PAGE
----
eso9826 — Photo Release
The VLT Looks Deep into a Spiral Galaxy
23 June 1998
The first VLT 8.2-m telescope (UT1) has obtained deep images of the southern spiral galaxy Messier 83 during the present "Commissioning Phase" . During this time, all systems are thoroughly tested and further tuned. Although priority is given to technical work, some astronomical images have been obtained during the recent weeks.
The beautiful, large photo is a combination of two 30 min exposures, obtained in succession with the VLT UT1. For both, the image quality is excellent (round images at 0.38 and 0.40 arcsec, respectively), despite the long exposure time. This once more demonstrates the ability of the telescope to track with very high precision over long time intervals, already at this early stage of commissioning.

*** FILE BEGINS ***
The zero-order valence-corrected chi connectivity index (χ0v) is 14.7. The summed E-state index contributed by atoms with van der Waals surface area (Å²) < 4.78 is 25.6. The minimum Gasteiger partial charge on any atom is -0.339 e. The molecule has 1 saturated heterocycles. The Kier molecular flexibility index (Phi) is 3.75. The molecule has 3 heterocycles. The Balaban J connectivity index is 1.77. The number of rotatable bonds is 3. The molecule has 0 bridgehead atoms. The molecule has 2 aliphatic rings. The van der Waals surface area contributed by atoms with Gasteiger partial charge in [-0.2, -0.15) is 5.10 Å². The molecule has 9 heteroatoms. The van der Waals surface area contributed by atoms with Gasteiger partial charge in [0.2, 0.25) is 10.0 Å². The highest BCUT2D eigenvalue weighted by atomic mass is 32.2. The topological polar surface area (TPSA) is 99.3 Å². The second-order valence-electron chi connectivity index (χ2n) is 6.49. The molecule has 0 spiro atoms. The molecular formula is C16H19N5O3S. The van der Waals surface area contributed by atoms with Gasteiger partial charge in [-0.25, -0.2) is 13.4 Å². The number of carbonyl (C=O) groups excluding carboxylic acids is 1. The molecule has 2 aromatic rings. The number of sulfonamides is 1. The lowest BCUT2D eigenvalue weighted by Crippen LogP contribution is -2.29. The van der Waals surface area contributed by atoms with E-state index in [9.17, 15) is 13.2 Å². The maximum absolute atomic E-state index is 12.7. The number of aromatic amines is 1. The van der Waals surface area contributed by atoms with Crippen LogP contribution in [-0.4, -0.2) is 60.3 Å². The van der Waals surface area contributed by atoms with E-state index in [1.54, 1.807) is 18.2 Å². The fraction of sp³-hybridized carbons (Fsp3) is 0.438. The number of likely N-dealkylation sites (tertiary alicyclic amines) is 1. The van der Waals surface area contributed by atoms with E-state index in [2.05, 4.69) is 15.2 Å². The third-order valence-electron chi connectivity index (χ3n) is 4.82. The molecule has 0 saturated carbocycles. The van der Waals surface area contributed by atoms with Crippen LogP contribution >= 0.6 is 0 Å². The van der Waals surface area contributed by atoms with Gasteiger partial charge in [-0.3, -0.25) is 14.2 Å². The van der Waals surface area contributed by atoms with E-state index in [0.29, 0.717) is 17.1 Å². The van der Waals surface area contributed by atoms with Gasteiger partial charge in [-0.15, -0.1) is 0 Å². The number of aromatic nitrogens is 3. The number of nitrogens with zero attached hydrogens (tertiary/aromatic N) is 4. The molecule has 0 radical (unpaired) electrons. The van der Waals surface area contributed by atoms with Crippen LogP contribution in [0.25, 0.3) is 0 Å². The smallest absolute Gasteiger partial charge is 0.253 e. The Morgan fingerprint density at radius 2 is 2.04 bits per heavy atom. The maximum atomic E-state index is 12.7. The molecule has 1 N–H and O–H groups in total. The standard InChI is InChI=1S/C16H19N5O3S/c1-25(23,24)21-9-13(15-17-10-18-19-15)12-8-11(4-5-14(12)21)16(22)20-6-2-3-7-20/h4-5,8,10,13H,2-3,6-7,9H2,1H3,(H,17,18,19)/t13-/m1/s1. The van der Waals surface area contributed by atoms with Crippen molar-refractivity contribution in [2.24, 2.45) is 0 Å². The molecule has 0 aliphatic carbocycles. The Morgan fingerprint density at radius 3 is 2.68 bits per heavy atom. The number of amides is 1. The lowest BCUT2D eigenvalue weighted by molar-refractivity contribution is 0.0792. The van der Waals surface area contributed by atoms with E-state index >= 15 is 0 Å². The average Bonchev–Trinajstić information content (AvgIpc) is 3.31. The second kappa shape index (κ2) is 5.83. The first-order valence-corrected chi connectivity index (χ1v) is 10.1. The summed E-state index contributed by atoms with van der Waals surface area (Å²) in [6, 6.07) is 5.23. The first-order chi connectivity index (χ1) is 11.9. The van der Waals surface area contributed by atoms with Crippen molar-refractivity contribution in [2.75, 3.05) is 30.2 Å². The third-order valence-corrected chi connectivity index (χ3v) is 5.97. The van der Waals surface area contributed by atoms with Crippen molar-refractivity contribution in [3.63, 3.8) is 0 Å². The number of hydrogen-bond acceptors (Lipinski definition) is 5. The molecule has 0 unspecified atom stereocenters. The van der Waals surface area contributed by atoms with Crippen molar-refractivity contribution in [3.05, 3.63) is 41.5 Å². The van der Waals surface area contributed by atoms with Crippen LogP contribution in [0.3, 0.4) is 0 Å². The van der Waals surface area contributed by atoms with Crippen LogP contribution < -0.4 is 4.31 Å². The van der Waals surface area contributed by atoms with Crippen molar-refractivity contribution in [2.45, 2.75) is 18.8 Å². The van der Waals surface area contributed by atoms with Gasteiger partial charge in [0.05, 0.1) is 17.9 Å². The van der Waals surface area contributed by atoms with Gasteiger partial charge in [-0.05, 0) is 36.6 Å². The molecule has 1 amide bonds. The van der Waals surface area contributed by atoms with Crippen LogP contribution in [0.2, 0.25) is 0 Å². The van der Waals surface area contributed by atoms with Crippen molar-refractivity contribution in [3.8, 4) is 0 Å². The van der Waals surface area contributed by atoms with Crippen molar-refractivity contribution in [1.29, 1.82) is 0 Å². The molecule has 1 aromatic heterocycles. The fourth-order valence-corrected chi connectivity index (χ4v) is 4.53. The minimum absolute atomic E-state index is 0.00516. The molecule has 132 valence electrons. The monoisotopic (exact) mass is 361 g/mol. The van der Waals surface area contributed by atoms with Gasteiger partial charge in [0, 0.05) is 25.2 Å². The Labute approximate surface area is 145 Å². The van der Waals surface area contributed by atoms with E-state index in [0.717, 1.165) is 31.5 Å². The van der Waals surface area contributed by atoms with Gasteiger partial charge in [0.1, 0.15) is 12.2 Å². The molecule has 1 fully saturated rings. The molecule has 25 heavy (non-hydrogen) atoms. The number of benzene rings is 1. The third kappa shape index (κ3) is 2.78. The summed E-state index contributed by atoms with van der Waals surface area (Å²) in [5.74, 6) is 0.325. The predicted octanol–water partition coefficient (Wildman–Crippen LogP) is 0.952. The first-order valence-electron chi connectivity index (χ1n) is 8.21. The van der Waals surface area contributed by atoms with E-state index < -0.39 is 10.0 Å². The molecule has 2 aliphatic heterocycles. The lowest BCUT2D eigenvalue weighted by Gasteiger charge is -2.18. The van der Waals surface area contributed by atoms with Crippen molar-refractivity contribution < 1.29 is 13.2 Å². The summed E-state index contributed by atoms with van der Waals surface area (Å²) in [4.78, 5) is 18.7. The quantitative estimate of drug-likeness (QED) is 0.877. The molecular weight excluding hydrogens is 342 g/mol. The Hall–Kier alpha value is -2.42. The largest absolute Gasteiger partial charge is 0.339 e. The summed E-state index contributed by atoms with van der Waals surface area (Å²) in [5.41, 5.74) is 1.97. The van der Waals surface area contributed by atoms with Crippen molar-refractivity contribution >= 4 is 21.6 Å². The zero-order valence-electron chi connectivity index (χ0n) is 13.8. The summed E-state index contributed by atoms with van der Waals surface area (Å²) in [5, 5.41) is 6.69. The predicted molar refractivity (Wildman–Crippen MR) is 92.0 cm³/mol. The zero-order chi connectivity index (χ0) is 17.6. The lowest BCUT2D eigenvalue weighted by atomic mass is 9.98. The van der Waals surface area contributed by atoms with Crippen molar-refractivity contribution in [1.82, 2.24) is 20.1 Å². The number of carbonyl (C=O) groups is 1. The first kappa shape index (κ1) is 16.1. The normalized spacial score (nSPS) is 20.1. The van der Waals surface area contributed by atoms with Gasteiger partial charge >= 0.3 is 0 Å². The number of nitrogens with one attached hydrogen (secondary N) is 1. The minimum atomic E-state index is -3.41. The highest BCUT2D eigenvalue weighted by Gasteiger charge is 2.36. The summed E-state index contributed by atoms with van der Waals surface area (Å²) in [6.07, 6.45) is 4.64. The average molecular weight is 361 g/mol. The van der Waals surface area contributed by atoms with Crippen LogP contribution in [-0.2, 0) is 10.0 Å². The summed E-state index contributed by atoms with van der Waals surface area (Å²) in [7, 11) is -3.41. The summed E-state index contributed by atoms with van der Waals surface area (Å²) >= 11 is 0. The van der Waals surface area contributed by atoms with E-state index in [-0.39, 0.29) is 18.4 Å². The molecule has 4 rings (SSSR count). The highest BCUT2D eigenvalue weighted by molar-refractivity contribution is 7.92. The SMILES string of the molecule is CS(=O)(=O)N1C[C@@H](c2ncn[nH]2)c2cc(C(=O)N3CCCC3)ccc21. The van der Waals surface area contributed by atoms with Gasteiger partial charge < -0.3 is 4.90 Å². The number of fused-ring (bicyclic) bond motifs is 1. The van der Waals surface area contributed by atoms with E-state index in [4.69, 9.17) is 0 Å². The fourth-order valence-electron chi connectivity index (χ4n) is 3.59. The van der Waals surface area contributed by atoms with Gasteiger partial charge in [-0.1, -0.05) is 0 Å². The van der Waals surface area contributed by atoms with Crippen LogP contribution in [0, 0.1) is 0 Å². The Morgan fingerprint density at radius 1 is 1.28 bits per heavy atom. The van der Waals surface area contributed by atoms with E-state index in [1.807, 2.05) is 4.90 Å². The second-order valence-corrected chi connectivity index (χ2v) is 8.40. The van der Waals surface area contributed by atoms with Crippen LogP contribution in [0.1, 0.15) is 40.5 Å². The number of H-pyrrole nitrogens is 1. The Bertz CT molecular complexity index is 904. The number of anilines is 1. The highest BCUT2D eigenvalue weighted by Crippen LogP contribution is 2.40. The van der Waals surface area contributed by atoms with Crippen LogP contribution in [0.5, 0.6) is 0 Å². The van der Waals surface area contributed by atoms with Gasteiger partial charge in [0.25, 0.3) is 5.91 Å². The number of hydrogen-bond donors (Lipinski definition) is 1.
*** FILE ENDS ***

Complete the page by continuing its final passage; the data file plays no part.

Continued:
The small insert is a reproduction of a photographical plate obtained of the Messier 83 galaxy in the late 1970's with the ESO 3.6-m telescope at La Silla. It shows the location of the field observed by the VLT UT1. This galaxy has a spiral structure that most likely is quite similar to that of our own Milky Way.
The VLT image contains a wealth of details, all the way from faint images of individual stars to stellar clusters and nebulae of gas and dust, superimposed on the diffuse background of the spiral arms in this galaxy.
Further images of astronomical objects from the VLT UT1 will be published at irregular intervals.